In this chapter, we see part of what it means to say that the sins of the fathers are visited upon the children. It doesn’t mean that God arbitrarily punishes children who have wicked parents. It doesn’t mean that He "takes out His anger" over sins committed by the older generation on the younger generation. It does mean that the evil tendencies and influences that children grow up with have an effect on them too, and often, they repeat the same behaviors and hold the same attitudes as their parents. (Look no further than our own society for modern-day examples of this.)
In Numbers 20, we hear a familiar refrain: "Now there was no water for the community, and the people gathered in opposition to Moses and Aaron. They quarreled with Moses and said, 'If only we had died when our brothers fell dead before the Lord! Why did you bring the Lord’s community into this wilderness, that we and our livestock should die here? Why did you bring us up out of Egypt to this terrible place? It has no grain or figs, grapevines or pomegranates. And there is no water to drink!'" (vs 2-5)
Here’s the interesting thing, though. There is at least a 38-year gap between Numbers 19 and 20. All of a sudden, we have fast-forwarded through all the wanderings of the Israelites in the wilderness, and four decades later, the children of that original generation are... still sounding like their parents. (The clue that we have time-traveled forward comes at the end of the chapter, with the report of Aaron’s death. In Numbers 33, it says that he died in the 40th year following the exodus from Egypt.)
And not only do we have a familiar refrain from the Israelites, but we also see an event repeated from Israel’s history — water from a rock. But this time, there’s a significant difference, and I think it tells us something about God.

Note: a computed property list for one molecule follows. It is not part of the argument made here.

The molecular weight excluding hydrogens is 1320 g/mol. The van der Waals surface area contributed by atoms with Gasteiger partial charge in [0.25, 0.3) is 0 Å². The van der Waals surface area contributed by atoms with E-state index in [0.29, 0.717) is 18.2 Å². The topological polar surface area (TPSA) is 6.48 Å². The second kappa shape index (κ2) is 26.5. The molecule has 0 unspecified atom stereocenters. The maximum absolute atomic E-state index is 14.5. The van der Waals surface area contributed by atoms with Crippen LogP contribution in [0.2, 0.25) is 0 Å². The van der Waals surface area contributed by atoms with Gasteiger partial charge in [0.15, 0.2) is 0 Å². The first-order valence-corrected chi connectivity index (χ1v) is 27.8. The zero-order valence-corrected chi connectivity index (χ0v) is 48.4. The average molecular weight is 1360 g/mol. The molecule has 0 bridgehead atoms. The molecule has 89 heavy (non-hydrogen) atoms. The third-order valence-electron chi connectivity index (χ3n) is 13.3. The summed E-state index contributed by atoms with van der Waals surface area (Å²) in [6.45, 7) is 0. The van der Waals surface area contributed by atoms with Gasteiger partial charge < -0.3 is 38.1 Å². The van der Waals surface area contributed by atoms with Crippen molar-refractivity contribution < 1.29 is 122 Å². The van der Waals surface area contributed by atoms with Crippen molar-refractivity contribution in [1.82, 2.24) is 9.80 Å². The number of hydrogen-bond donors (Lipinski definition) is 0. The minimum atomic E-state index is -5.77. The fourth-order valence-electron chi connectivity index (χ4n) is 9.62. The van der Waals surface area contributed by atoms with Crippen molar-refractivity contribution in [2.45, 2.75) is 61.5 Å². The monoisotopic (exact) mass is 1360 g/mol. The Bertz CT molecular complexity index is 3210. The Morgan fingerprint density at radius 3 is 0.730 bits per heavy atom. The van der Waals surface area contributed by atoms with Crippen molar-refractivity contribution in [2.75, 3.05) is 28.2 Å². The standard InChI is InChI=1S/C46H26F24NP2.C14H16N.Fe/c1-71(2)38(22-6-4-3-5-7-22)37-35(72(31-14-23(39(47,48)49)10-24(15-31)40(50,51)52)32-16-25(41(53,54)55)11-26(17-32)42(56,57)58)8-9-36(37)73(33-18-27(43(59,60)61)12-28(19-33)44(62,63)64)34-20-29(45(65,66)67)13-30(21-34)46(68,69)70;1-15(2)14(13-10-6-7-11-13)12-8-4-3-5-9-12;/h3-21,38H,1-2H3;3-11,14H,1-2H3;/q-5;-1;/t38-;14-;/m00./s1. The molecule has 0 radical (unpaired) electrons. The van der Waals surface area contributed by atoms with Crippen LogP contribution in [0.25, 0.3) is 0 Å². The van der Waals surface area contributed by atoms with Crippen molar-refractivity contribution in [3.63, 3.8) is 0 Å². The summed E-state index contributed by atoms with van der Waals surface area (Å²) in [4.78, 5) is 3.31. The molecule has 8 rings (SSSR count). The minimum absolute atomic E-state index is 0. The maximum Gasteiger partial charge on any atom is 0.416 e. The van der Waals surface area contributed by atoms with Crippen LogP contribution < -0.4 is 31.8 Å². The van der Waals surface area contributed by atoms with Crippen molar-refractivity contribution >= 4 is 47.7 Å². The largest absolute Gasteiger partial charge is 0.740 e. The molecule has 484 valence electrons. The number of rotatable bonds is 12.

The first story of water from a rock is told in Exodus 17. And at that time, immediately following the escape from Egypt, God was dealing with a special situation. He had a lot of scared people who didn’t know what they were doing or where their next meal was coming from. They were superstitious and terribly prone to idolatry. Priority number one was to get their attention and keep it. So, in Exodus 17, God has Moses bring forth water from the rock with a fantastic display of power: "Strike the rock, and water will come out of it for the people to drink." (Ex 17:6) And that’s exactly what happened.
But that’s not what God asked Moses to do in Numbers 20. Here, when the people took up the familiar complaint, grumbling against Moses and Aaron and God for the "hardships" they were enduring, God said, "Speak to that rock before their eyes and it will pour out its water. You will bring water out of the rock for the community so they and their livestock can drink." (vs 8) Interesting, isn’t it? The difference?
What this says to me is that God, at heart, is a tender person. He wants friends, not servants. He wants relationship, not authority. He wants agreement, not blind obedience. He wants to speak, not shout. But don’t let it be said that God is above shouting. Oh, He will. He will rant and rave and thunder and lightning and do whatever is necessary to get our attention. Once He has our attention, however, He wants us to know that He doesn’t much care for the shouting. He is, at heart, a tender person.
It reminds me very much of the story in 1 Kings 19, when Elijah climbed up a mountain to meet with God. And first came a great and powerful wind, followed by a mighty earthquake, and then a devastating fire... but the Lord wasn’t in any of these. He came afterward, in a whisper. A quiet, tender voice.
This is why Moses’s decision to strike the rock and speak angrily to the people on this occasion was so egregious. God was about to bring these complaining Israelites into the Promised Land, and He desperately wanted to move them forward a step in their relationship with Him. He wanted them to know that, when they needed to be cared for, He was a tender shepherd. He wanted them to know that a single word from His mouth could provide for all their needs. He wanted them to know that He was not angry and displeased with them — even though they were still complaining 40 years later.
God has a very tender heart. He’s a Lover — I really don’t think He can help Himself. And because He loves us so fiercely, He will produce the smoke and lights and loud noises when we need them. But, in His heart, He is whispering: I love you... I love you... I love you...